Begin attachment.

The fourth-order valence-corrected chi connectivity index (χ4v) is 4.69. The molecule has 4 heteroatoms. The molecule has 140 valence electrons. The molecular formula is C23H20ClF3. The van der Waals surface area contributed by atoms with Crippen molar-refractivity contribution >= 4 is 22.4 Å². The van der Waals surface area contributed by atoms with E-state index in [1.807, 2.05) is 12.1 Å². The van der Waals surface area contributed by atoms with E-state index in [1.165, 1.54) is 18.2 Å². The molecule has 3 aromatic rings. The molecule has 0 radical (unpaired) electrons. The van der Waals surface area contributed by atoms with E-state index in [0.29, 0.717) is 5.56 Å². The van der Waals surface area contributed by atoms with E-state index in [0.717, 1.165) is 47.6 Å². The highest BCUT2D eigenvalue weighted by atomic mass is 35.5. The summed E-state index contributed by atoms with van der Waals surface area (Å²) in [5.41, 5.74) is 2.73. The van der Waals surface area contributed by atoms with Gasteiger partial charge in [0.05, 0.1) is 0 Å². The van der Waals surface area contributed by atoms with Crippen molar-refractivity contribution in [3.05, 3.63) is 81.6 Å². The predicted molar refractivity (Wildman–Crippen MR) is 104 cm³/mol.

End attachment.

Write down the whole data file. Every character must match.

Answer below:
The fourth-order valence-corrected chi connectivity index (χ4v) is 4.69. The molecule has 4 heteroatoms. The molecule has 140 valence electrons. The molecular formula is C23H20ClF3. The van der Waals surface area contributed by atoms with Crippen molar-refractivity contribution >= 4 is 22.4 Å². The van der Waals surface area contributed by atoms with E-state index in [1.807, 2.05) is 12.1 Å². The van der Waals surface area contributed by atoms with E-state index in [1.165, 1.54) is 18.2 Å². The molecule has 3 aromatic rings. The molecule has 0 radical (unpaired) electrons. The van der Waals surface area contributed by atoms with E-state index in [0.29, 0.717) is 5.56 Å². The van der Waals surface area contributed by atoms with E-state index in [0.717, 1.165) is 47.6 Å². The highest BCUT2D eigenvalue weighted by atomic mass is 35.5. The summed E-state index contributed by atoms with van der Waals surface area (Å²) in [5.41, 5.74) is 2.73. The van der Waals surface area contributed by atoms with Gasteiger partial charge in [0.05, 0.1) is 0 Å². The van der Waals surface area contributed by atoms with Crippen molar-refractivity contribution in [3.05, 3.63) is 81.6 Å². The predicted molar refractivity (Wildman–Crippen MR) is 104 cm³/mol.